A supplied image obtained Monday, September 11, 2017 of Australian folk and indie pop group siblings Angus and Julia Stone. Angus and Julia Stone will release their fourth studio album, Snow, on September 15. (AAP/Jennifer Stenglein)
Angus Stone fell asleep on a beach on the day of his grandfather's funeral, after a big night out.
It's almost a 'rock-star-gone-wild' tale except for the phone calls that roused him from his sister Julia.
After a race through the streets of his home suburb of Newport on Sydney's Northern Beaches, he arrived at the church on time to sing alongside his sister and honour the man who helped them find their voices.
"He would sit at the piano - there was always a piano wherever we spent time with him - and he would play whatever came into his head," Julia told AAP.
"So he was kind of, without knowing it, a songwriter and probably one of the earliest influences of creativity in our lives."
The relationship she and Angus had with him and her brother's mad dash to the service inspired one of the songs on their new album, Snow.
Cellar Door recounts Angus' journey through a town bearing the landmarks of his childhood to sing for the man who helped him and his sister become one of Australia's most successful sibling bands.
While the pair may have cultivated a laid-back, hippy persona (Angus's recent solo project was titled Dope Lemon), Angus and Julia Stone are a creative force to be reckoned with.
They've released three studio albums together and several more solo records, they've won five ARIA awards and worked with legendary producer Rick Rubin (Adele, Kanye West, Johnny Cash, Metallica).
They took Snow from its most basic form - when it was just a few ideas formulated during a trip to Switzerland - and made their fourth album.
The record is their first since Rubin encouraged them to write together for their self-titled release in 2014.
Made over about six months on Angus' Byron Bay property, it's also their first completely collaborative work.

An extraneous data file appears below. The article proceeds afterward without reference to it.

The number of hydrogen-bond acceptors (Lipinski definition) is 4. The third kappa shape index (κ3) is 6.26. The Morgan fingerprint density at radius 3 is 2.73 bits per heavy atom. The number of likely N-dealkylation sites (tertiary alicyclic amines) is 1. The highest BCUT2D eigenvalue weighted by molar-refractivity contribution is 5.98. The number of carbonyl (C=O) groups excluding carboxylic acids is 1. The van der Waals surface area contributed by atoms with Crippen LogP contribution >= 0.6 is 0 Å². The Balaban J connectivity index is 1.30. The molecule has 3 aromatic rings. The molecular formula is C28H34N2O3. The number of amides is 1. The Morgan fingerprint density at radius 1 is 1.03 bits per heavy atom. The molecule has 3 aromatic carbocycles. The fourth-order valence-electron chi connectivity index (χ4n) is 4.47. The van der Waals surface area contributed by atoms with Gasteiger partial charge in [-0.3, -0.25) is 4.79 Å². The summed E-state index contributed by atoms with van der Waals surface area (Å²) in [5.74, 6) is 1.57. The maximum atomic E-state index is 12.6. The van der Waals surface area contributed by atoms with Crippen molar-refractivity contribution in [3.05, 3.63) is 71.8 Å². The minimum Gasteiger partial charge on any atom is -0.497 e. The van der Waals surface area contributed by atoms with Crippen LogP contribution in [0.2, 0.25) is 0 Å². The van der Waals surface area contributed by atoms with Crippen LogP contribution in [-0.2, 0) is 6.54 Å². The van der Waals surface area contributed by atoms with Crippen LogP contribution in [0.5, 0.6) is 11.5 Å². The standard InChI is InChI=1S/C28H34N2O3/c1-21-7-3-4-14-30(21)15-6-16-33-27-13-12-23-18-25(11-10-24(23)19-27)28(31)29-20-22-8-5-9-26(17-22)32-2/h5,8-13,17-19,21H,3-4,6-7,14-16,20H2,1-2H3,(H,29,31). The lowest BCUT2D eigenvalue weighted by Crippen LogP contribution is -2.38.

"We didn't really talk about making a record as such, it wasn't like a sit-down conversation. It was more like, 'Let's make some songs and see what happens'," Julia said.
"I think we've mostly, except for the last record with Rick, had that approach to making records.
"We start making songs and see how it goes and as they form you start to feel like you love the songs and you want to finish them and put them out."
The sound they create together is evolving and the album shows both their synchronicity and willingness to take a chance, even using an old organ bought from a newspaper ad for $150.
"That old organ had samba, waltz and these different beats on it, these cool old sounding beats, so a lot of the songs formed out of those beats," Julia said
"That organ almost became a phantom member of the band, for sure," Angus added.
Together they'll be back on the road later this month for sold out shows around the country before a string of dates across Europe and the US and will return for Falls Festival at the end of the year.
"It's going to be fun. I'm looking forward to playing this record. I think it's got a lot more power; it's going to be good at festivals," Angus said.
*Snow is released on Friday
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